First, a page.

Turkey has long pushed for an update to the 25-year-old deal, saying that doing so would benefit both the EU and Turkey. Turkey is the only non-EU country with a customs union agreement with the bloc. The deal was struck in 1995. In its Dec. 21, 2016 assessment, the European Commission proposed revamping the deal. The current Customs Union only covers a limited range of industrial products and excludes agriculture, public procurement, e-commerce and services. Expanding the Customs Union would bring Turkey, an EU candidate for membership of the bloc, fully into the internal market of the world’s largest trading bloc, allowing almost all goods and services to flow unhindered.
PKK and the issue of terrorism are important for Turkey, Kaymakcı also said, adding that: “It is important for us that the PKK is included in the EU's terrorist organization list, but it is not enough. The same thing should be applied not only to PKK but also to terrorist organizations such as FETÖ (Gülenist Terror Group). We need to work together on Daesh, Al-Qaeda and radicalization."
Expressing that the issue of migration is also an important cooperation area, Kaymakcı said that the relationship between the EU and Turkey cannot be reduced to the issue of migration and money. Underlining that the money was given to Syrians in Turkey, not Turkey, Kaymakcı said: "The new migration agreement requires cooperation in the northern Syria region, and within the framework of human rights, cooperation is also required to ensure that Syrian migrants return to northern Syria in accordance with humanitarian conditions."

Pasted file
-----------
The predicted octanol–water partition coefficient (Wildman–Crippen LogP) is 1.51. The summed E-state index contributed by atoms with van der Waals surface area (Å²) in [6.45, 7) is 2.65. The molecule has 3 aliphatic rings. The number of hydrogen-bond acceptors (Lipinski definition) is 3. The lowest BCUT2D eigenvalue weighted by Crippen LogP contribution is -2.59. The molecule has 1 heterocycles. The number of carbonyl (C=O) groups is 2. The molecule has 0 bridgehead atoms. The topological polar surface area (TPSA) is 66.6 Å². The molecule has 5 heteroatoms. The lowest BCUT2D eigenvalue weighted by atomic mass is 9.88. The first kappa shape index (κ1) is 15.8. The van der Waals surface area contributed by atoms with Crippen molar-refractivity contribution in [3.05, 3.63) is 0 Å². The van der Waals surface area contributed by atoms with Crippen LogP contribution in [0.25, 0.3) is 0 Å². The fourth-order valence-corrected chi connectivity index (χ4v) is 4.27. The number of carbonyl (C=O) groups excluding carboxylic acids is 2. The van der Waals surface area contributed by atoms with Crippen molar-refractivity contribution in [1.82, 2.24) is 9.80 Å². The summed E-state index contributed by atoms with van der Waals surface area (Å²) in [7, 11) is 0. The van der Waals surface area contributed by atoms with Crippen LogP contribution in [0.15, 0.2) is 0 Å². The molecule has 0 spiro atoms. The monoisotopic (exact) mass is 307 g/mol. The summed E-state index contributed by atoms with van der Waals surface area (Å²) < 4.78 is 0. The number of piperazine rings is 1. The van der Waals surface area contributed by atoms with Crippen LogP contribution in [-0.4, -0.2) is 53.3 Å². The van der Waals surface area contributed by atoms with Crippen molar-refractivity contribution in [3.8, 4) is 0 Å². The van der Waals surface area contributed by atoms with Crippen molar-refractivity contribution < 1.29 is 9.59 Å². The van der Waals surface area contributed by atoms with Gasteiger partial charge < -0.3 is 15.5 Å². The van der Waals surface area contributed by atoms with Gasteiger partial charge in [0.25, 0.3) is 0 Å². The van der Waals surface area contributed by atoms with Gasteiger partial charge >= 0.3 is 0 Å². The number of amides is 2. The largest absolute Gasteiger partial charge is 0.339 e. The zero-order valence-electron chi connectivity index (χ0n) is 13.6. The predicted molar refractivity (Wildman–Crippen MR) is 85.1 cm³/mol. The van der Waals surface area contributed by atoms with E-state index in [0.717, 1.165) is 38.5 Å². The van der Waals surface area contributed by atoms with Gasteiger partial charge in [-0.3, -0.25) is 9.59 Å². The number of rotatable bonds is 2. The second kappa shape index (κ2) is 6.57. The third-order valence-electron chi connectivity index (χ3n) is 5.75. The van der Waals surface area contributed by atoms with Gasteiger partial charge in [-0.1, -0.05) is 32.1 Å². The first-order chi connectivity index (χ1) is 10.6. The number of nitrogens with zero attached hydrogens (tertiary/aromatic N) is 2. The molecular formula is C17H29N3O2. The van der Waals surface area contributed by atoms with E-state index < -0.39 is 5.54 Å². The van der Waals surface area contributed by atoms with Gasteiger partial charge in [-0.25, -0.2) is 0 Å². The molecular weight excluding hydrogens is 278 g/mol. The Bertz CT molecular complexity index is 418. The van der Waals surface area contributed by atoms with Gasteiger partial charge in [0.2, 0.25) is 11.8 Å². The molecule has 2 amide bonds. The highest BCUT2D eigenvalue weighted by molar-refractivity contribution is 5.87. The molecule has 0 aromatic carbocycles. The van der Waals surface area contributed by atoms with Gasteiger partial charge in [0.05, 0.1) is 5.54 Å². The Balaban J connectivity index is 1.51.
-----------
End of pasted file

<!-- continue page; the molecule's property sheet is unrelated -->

Turkey and the EU in March 2016 signed a refugee deal that aimed to discourage irregular migration through the Aegean Sea by taking stricter measures against human traffickers and improving the conditions of nearly 4 million Syrian refugees in Turkey. Turkey has said falling numbers of migrant crossings show it upheld its part of the deal, but the EU failed to keep its half, including visa liberalization and financial aid for refugees. President Erdoğan had criticized the EU for failing to fulfill its pledge to provide funding for migrants and refugees in Turkey as part of the pact while allocating billions of euros to Greece. Turkey is hosting nearly 5 million migrants, with nearly 4 million from Syria, its migration authority says. That's 2 million more than in 2016, a heavy burden on a country that only had 60,000 asylum-seekers in 2011 before Syria's civil war broke out.